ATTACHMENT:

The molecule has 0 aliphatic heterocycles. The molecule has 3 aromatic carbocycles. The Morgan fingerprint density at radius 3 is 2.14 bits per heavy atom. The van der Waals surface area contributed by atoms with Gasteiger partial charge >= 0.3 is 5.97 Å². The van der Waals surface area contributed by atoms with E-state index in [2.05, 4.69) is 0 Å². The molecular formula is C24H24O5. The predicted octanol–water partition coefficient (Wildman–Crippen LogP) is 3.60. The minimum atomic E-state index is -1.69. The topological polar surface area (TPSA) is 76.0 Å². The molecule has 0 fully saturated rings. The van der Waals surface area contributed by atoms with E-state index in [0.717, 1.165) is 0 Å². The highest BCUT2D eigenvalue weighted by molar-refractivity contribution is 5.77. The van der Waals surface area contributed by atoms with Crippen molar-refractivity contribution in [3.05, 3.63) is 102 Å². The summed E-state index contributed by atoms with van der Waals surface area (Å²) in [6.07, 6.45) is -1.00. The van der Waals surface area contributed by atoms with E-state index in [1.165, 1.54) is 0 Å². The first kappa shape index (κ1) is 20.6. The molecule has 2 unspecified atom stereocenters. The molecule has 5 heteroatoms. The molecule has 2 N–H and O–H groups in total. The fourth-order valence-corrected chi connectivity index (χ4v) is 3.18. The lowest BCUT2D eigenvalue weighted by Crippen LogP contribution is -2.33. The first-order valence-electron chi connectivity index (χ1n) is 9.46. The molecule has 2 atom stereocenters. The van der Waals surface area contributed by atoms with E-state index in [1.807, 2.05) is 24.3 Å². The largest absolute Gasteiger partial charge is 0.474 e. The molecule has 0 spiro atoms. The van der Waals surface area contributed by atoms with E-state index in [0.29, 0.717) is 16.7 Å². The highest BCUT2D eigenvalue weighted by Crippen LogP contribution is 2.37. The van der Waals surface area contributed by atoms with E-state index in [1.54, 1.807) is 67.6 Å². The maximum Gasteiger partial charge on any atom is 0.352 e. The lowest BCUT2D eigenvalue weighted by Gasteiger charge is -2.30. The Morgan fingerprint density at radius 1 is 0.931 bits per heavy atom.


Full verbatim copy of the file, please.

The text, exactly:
The molecule has 0 aliphatic heterocycles. The molecule has 3 aromatic carbocycles. The Morgan fingerprint density at radius 3 is 2.14 bits per heavy atom. The van der Waals surface area contributed by atoms with Gasteiger partial charge >= 0.3 is 5.97 Å². The van der Waals surface area contributed by atoms with E-state index in [2.05, 4.69) is 0 Å². The molecular formula is C24H24O5. The predicted octanol–water partition coefficient (Wildman–Crippen LogP) is 3.60. The minimum atomic E-state index is -1.69. The topological polar surface area (TPSA) is 76.0 Å². The molecule has 0 fully saturated rings. The van der Waals surface area contributed by atoms with E-state index in [0.717, 1.165) is 0 Å². The highest BCUT2D eigenvalue weighted by molar-refractivity contribution is 5.77. The van der Waals surface area contributed by atoms with Crippen molar-refractivity contribution in [3.05, 3.63) is 102 Å². The summed E-state index contributed by atoms with van der Waals surface area (Å²) in [6.07, 6.45) is -1.00. The van der Waals surface area contributed by atoms with E-state index in [1.165, 1.54) is 0 Å². The first kappa shape index (κ1) is 20.6. The molecule has 2 unspecified atom stereocenters. The molecule has 5 heteroatoms. The molecule has 2 N–H and O–H groups in total. The fourth-order valence-corrected chi connectivity index (χ4v) is 3.18. The lowest BCUT2D eigenvalue weighted by Crippen LogP contribution is -2.33. The first-order valence-electron chi connectivity index (χ1n) is 9.46. The molecule has 2 atom stereocenters. The van der Waals surface area contributed by atoms with E-state index in [1.807, 2.05) is 24.3 Å². The largest absolute Gasteiger partial charge is 0.474 e. The molecule has 0 spiro atoms. The van der Waals surface area contributed by atoms with E-state index in [0.29, 0.717) is 16.7 Å². The highest BCUT2D eigenvalue weighted by Crippen LogP contribution is 2.37. The van der Waals surface area contributed by atoms with E-state index in [1.54, 1.807) is 67.6 Å². The maximum Gasteiger partial charge on any atom is 0.352 e. The lowest BCUT2D eigenvalue weighted by Gasteiger charge is -2.30. The Morgan fingerprint density at radius 1 is 0.931 bits per heavy atom.